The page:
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Thread: New (to me) General 350 Table Saw

  1. #1
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    Cool New (to me) General 350 Table Saw

    Finally pulled the trigger on a new saw. Still love my Rockwell Beaver 34090A but thinking of some bigger projects and decided to get a full size cabinet saw. I'll be looking for a new home for the Rockwell Beaver once I get the General up and running. According to the seller this saw was used to build one home and then stored for 20 years so it's low mileage, runs smooth blade moves up and down and tilts effortlessly. Don't have a precision straight edge but using what I have the top is dead flat. Missing the motor cover which I understand was optional so probably never had one, it's on my list to fabricate with a dust port. The catch for the access door is missing a part but I think I can fab one (the seller said he might be able to find one for me). It had the original General fence with the pipes front and back and an extension table, not unlike the original fence on the Beaver but a little better. I talked the seller into swapping the fence for a Biesemeyer he had on another saw (he's retired and buy, refurbishes and sells saws etc as a hobby business). The mounting angles and rectangular tube have seen better days and are a little shorter than I want so I'm getting replacements from a recycler which I'll clean up, paint and drill as required. The fence itself needs a little work. My Delta T2 copy of the Bessy rides on a pair of nylon screws for adjustment, this Bessy gas a couple steel screws in that place so it's steel on painted steel, so I'll have to either get replacement pads or go the nylon screw route like the Delta fence. The fence has nylon pads on the bottom where it rides on the table, my Delta fence has a nylon guide at the back which rides on the rear angle iron, I understand the Bessy does not have a guide which rides on the angle so it it just rides on the table, might add a rear guide like the Delta fence.
    Other than those small mods, I need to make a mobile base for it with a router station in the extension (more on that when I get into it), don't have welding skills so I'm going for a wooden structure with some angle iron to support the saw. I've got some tropical hardwood from some stone shipping frames about 3" x 3", looks like some kind of Mahogany, very heavy and strong. Anyone care to share their wooden mobile base ideas or plans? Plan on 4 locking casters from Lee Valley, which I have on most of my shop tools and carts, they have a load capacity of 100 KG or 220 pounds, the saw itself is around 450 pounds plus say another 100 pounds for fence, storage, extension table with router etc so well under the 880 pound capacity of 4 casters. Need to add 240V to the shop for it. It's a 1 1/2 HP dual voltage motor currently wired for 240 V. I plan on adding a 20 Amp 240 Volt outlet next to my panel in the garage (12 Ga wire), I might cut the existing 20 ft cord leaving say 3 ft on the saw and making the rest an extension cord so I can unplug right at the saw. Make sense? In a thread a few years back Rod Sheridan suggested running 3 conductor wire and installing both a 240 V and split 120 V outlet in a 4 x 4 box, looks like a good idea.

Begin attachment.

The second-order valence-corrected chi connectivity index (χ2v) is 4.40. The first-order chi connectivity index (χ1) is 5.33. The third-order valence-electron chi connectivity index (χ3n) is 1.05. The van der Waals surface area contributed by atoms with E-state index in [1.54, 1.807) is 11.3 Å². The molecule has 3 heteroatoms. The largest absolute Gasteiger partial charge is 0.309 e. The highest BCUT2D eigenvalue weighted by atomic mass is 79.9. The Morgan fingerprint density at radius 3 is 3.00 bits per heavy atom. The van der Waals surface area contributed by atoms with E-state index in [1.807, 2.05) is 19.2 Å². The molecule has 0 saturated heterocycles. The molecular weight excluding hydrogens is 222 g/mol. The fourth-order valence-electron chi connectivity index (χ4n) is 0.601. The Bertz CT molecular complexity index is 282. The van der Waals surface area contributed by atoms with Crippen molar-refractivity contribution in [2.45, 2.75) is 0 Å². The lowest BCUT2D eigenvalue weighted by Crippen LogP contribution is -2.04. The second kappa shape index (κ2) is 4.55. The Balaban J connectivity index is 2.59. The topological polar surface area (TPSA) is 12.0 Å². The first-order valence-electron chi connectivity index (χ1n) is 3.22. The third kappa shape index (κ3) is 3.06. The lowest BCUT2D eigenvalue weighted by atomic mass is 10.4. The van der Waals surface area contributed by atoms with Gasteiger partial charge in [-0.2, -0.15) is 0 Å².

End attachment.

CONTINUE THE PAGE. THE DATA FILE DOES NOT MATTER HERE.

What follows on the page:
Based on the serial number it was built in 1972.
    One more question, there is a 3/4" bar out the back with a bracket on it for the splitter supported blade guard. The manual says it's threaded (Threaded support rod part # 357-15A), the part which projects outside the cabinet is not threaded and while it is easy to turn, turning it seems to have no effect. I expected it would spin off but after 15 to 20 rotations it hasn't moved out at all. I may end up leaving it on to support the guard if my shop made overhead guard doesn't work out but I'm puzzled why it turns freely but doesn't spin off. I suspect it's held on with a retainer which is covered by the bracket which supports the splitter on the arbour. No need to remove it now, just curious what's there since the manual describes it as a threaded rod which it doesn't seem to be.
    Any suggestions on dust collection would be welcome, I have seen a few comment that a dust port on the motor cover is ineffective.
    20210913_145233.jpg20210913_145431.jpg20210913_145449.jpg20210913_161544.jpg





  2. #2
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    Anybody out there with a Bessy, mind checking the gap between the vertical leg of the front 3" x 3" angle (ie front rail) and the 3" x 2" guide tube that the tee section rides on. Looks like about 3/4" should work, same as the Delta T2. Since I'm using all new tube and angles I need drill new holes.




  3. #3
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    That is a great looking saw Doug. I love those old Generals.

  4. #4
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    The shaft out back is to support the guard/splitter.

    It shouldn't be loose, probably a setscrew needs tightening. The rod rotates with the trunion tilt so the guard/splitter tilts.

    Regards, Rod.

  5. #5
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    Quote Originally Posted by Rod Sheridan View Post
    The shaft out back is to support the guard/splitter.

    It shouldn't be loose, probably a setscrew needs tightening. The rod rotates with the trunion tilt so the guard/splitter tilts.

    Regards, Rod.
    Thanks Rod, I was aware it supports the splitter/guard and I have the splitter & guard. I have a shop made guard with dust collection which I might install, if so I'll want to remove the bar and bracket on it. It's not loose, just spins freely which I agree is to allow it to rotate when tilting the blade. The confusing part is, the manual describes it as part 357- 15A a threaded support rod so I assumed it would spin off. Looking closer, there is a bracket which holds the front part of the splitter on the trunion and is held in place with two bolts, I suspect removing that bracket exposes the end of the rod and how it is retained, probably a clip of some kind. For now I'll leave it in place as I need the splitter/guard.